Skip to content →

My Weekend with 20 Under 20

I got the opportunity to spend this past weekend attending the Thiel “20 Under 20” Fellowship 2012 Mentor Match and Exhibition at the beautiful San Francisco Palace of Fine Arts. For those of you who aren’t familiar with the program, the fellowship was the brainchild of ex-PayPal CEO Peter Thiel and gives $100K to 20 individuals under 20 years old every year to drop out of school and work on their own projects/companies for 2 years.

While I had met a couple of the fellows last year, I formally became a mentor for the program earlier this year, and one of the few formal obligations that come with that include attending the event and providing some of my opinions on the incoming batch of finalists.

It was a fascinating couple of days, with the first day being predominantly about meeting and learning about the talented set of 41 finalists vying for the fellowship and the second day being a chance for the finalists and the mentors to hear about what the current batch of fellows were up to and what they had learned after a year in the program.

While it’d be impossible to capture the entire experience down in a blog post, three things jumped out at me that I wanted to share:

  • This is the stuff great entrepreneurs are made of. While there are many market and business model factors that venture capitalists look for and analyze when thinking about investing, one of the most important things that we look for are character traits in the founders/executives that seem predisposed to “win big.” While different investors will have different (and oftentimes irrational sounding and contradictory) opinions on what that actually means, there tends to be general agreement that wildly successful entrepreneurs are very smart, extremely energetic, and somewhat-irrationally ambitious. Suffice to say, the vast majority of the finalists and the fellows had all three. It doesn’t guarantee they’ll be successful now or even in the future, but I can say that if these guys keep trying and keep thinking big, a reasonable number of them will find meaningful ways to impact the world around them, and it’s a great pleasure and an honor for me to be a witness and potentially play a part.
  • Related to my last point, many of the project proposals were refreshingly bold. While I can point to a number of cool projects (one oriented around using algae to extract carbon dioxide from car exhaust and one around creating a new way of producing medical radioisotopes jump immediately to mind), what I am really referring to is a lot more philosophical. The simple truth is that while experience (and, in my case, “borrowed” experience from colleagues and mentors older and wiser than me) can impart many lessons, it has a cynicism-inducing effect – it teaches you that certain things are “extremely difficult”, “impractical”, and other euphemisms for “you’d be crazy to try to do that.” Yet, therein lies the paradox – while experience is probably right the vast majority of the time, it is occasionally wrong – and you need people who are too inexperienced – read: young and ambitious — to appreciate that conventional wisdom that “it won’t work”. Its the potential of providing support for super-smart and “naively optimistic” young people that, to me, is the real potential of the fellowship program, and that’s why I find many of the project proposals refreshingly bold. It doesn’t mean I think many of them will succeed – after all, my experience tells me otherwise 🙂 — but gosh darn it, its people like these finalists and fellows who will prove experience wrong and make meaningful impact on the world.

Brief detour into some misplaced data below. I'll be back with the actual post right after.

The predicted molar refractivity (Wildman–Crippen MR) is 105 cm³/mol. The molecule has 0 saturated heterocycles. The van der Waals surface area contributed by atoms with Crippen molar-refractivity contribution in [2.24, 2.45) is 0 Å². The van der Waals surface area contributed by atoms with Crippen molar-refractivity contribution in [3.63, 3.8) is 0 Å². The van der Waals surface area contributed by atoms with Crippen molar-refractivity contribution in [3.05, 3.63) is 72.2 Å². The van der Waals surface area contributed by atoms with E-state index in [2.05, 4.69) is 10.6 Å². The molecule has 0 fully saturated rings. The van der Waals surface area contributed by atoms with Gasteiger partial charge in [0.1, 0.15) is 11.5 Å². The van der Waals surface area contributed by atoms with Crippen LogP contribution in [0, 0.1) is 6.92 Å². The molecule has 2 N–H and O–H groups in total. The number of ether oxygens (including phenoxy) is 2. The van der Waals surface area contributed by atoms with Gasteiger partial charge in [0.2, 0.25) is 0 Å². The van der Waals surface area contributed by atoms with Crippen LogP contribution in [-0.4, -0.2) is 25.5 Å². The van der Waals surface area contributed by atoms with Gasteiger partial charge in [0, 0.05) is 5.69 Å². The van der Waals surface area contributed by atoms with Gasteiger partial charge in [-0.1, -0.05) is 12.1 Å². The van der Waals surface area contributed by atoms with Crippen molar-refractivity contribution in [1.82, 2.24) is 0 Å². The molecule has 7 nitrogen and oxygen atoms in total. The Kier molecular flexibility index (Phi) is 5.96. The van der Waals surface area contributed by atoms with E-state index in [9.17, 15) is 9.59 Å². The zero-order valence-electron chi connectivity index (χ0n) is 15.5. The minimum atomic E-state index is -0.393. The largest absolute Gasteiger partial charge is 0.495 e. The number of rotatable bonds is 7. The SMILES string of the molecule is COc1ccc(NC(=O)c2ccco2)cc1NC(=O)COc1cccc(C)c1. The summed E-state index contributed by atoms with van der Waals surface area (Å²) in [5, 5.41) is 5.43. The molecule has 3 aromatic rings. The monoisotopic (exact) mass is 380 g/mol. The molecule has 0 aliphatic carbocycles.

• It was also fascinating to see the differences between last year’s fellows and this year’s finalists. A very common theme from the fellows’ updates on how their past year have gone were around experience: mainly that raw smarts and ambition oftentimes need to be coupled with experience and understanding and open-mindedness to make a meaningful difference. Several of the fellows admitted to not achieving everything they thought they would, and quite a few even changed their projects (some several times!). Several of the fellows spoke about the great advice they received in talking with their mentors (both affiliated and unaffiliated with the program). If there was one thing that seemed universal for the fellows, it was that they all got a little taste of how challenging and complex it is to make a big impact and learned a great deal in the process, and I think it bodes well for what they will be able to do in the year to come.

In any event, I had a great time this weekend and definitely felt inspired. I look forward to more of these in the future and the chance to help some really cool people hopefully change the world for the better!

Published in Blog


Leave a Reply

Your email address will not be published. Required fields are marked *

This site uses Akismet to reduce spam. Learn how your comment data is processed.

%d bloggers like this: